Morning Glory (2010): Roger Mitchell’s Romantic Comedy

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Only mildly charming, “Morning Glory” is an innocuous, overly familiar romantic comedy set in the workplace. As penned by Aline Brosh McKenna and directed by Roger Michell, it tries too hard top be smart and sexy in its depiction of one working girl’s road to success and first taste of victory.

Aiming to appeal to a two-generational audience, the film stars Rachel McAdams, as well as the vet stars Harrison Ford and Diane Keaton, both well into their 60s. It’s a testament to the power of the older stars that when they’re on screen, you watch them.
By now there have been so many comedies (and melodramas) set in and around TV stations that “Morning Glory” is bound to suffer with better movies of the species, such as James L. Brooks’ “Broadcast News.” 
Brooks’ 1987 film made a star out of the then unknown stage actress, Holly Hunter. McAdams is known to the public but she has never carried a movie by herself; Ryan Gosling was instrumental in making “The Notebook” a major hit. I doubt whether “Morning Glory” will solidify her stature as a bankable mega-star.
In “Morning Glory,” McAdams plays local news producer Becky Fuller, a reasonably ambitious professional who has finally landed her dream job in the BigCity, overseeing the national morning news show “Daybreak.”
As expected, the road to success—or simply survival—is full of obstacles and problems. Almost from the get-go, what seemed to be a dream on paper threatens to become a nightmare. 
Personality is not the issue—Becky is blessed with the necessary spunk, grit and skills for the job. But how does she “handle” the legendary Mike Pomeroy (Harrison Ford), the cranky, arrogant, uncooperative anchorman, who turns out to be her biggest problem, though in a peculiar way he also represents her only hope to turn around the fate of a news program that occupies the bottom in the ratings system.
Indeed, when Becky arrives at “Daybreak,” even the network has given up on the downward-trending show. The program has developed the negative image of “eating up and spitting out” the most seasoned producers—and Becky lacks any national news experience.
Aware of her limitations (but also potential), Becky sets in motion a battle of wits by trying to do something really new: merging the gruff, self-serious style of former evening newsman Pomeroy with the babbling banter and confidence of long-time morning host Colleen Peck (Diane Keaton). Predictably, the new gamble leads to a clash of egos. The diva-like celeb Pomeroy feels she is above doing any weather, gossip or cooking.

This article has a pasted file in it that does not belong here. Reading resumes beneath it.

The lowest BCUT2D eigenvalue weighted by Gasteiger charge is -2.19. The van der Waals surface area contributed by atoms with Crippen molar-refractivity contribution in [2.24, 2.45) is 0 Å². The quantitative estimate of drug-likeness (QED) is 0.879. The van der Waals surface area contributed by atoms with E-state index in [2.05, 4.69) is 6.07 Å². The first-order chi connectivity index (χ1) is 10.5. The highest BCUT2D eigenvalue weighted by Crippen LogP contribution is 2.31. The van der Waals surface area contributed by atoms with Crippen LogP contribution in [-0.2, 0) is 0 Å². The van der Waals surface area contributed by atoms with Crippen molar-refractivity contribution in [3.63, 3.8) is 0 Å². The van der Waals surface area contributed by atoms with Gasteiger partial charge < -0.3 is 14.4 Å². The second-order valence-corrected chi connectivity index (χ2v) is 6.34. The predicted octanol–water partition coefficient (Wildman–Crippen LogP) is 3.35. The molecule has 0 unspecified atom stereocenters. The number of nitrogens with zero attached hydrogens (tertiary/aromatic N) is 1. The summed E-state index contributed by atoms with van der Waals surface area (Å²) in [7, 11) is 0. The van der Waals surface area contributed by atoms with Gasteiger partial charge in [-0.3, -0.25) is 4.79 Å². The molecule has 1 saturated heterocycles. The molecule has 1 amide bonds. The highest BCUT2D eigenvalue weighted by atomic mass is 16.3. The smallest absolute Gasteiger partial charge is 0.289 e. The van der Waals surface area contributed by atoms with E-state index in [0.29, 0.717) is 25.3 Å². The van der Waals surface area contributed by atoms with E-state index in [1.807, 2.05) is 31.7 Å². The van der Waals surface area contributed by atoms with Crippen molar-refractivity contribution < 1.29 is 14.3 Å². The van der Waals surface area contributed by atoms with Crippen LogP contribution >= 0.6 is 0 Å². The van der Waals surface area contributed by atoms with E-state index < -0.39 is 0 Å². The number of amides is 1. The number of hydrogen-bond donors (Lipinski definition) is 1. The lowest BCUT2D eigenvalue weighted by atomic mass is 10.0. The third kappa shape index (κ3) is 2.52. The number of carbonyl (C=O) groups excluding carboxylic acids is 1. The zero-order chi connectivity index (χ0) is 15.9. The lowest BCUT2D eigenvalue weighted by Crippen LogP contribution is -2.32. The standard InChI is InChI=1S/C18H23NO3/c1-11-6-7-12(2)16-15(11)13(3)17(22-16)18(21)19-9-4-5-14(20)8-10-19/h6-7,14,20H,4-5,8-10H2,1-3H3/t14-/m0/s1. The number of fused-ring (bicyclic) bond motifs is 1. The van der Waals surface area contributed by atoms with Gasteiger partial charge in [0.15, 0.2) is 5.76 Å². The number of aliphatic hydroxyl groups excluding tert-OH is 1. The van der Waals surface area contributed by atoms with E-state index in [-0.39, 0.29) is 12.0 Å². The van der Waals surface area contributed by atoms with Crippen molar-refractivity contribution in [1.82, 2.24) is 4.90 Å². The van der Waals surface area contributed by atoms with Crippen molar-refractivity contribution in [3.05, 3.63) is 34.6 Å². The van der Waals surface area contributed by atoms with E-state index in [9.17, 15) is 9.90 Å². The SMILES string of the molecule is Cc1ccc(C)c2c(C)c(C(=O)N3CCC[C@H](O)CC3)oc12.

Complicating matters, and not neglecting the heart, “Morning Glory” also deals with Becky’s struggles in her private life, namely how to cultivate and maintain her blossoming romance with a handsome fellow producer, Adam Bennett (Patrick Wilson). 
As scripted by Aline Brosh McKenna (“The Devil Wears Prada”), the film begins to go wrong and really show the seams, when it adopts a facile, unearned view of the American version of hard work, mobility, and success. Thus, the more Becky faces off with the cynical and the jaded, the more she begins to believe in herself.
In due course, Becky discovers what countless American heroines have discovered before her, that no matter how difficult and impossible your co-workers are, anything and everything is possible if you just put your heart into it—if you believe in yourself.
This is a step down for scripter McKenna, whose writing is not sharp or witty enough to sustain interest in sitcom-like situations.  The comedy should have been nastier and faster, just as “Devil Wears Prada,” was, and I’m surprised that energetic producer J.J. Abrams has not exercised a firmer control over the proceedings. 
Considering the slender, formulaic plot, the movie overextends its welcome by at least 20 minutes.  In the end, “Morning Glory” is just another minor and harmless romantic comedy, lacking energy and bite. 
Unfortunately, the comedy never takes full advantage of its star power, which is a shame, when you have skillful actors like Harrison Ford and Diane Keaton who are capable of delivering as bright and fast a banter as Spencer Tracy and Katharine Hepburn did in their George Cukor or George Stevens comedies (“Woman of the Year,” “Adam’s Rib,” “Pat and Mike”).
End Note
Speaking of Katharine Hepburn, this “Morning Glory” should not be confused with Hepburn’s 1933 theatrical melodrama of the same title. 
Becky Fuller Rachel McAdams
Mike Pomeroy Harrison Ford
Colleen Peck Diane Keaton
Jerry Barnes Jeff Goldblum
Adam Bennett Patrick Wilson
Lenny Bergman John Pankow
Ernie Applebee Matt Malloy
Becky’s Mom Patti D’Arbanville
A Paramount release of a Bad Robot production.
Produced by J.J. Abrams, Bryan Burk.
Executive producers, Sherryl Clark, Guy Riedel.
Directed by Roger Michell. Screenplay, Aline Brosh McKenna.
Camera, Alwin Kuchler.
Editors, Dan Farrell, Nick Moore, Steven Weisberg.
Music, David Arnold; production designer, Mark Friedberg; art directors, Kim Jennings, Alex DiGerlando; costume designer, Frank Fleming; sound, Tom Nelson; supervising sound editor, Warren Shaw; visual effects supervisor, Ivan Moran.
Associate producer, Lindsey Weber.
Assistant director, Michael E. Steele.
Casting, Ellen Lewis, Marcia DeBonis.
MAA Rating: PG-13.
Running time: 110 Minutes.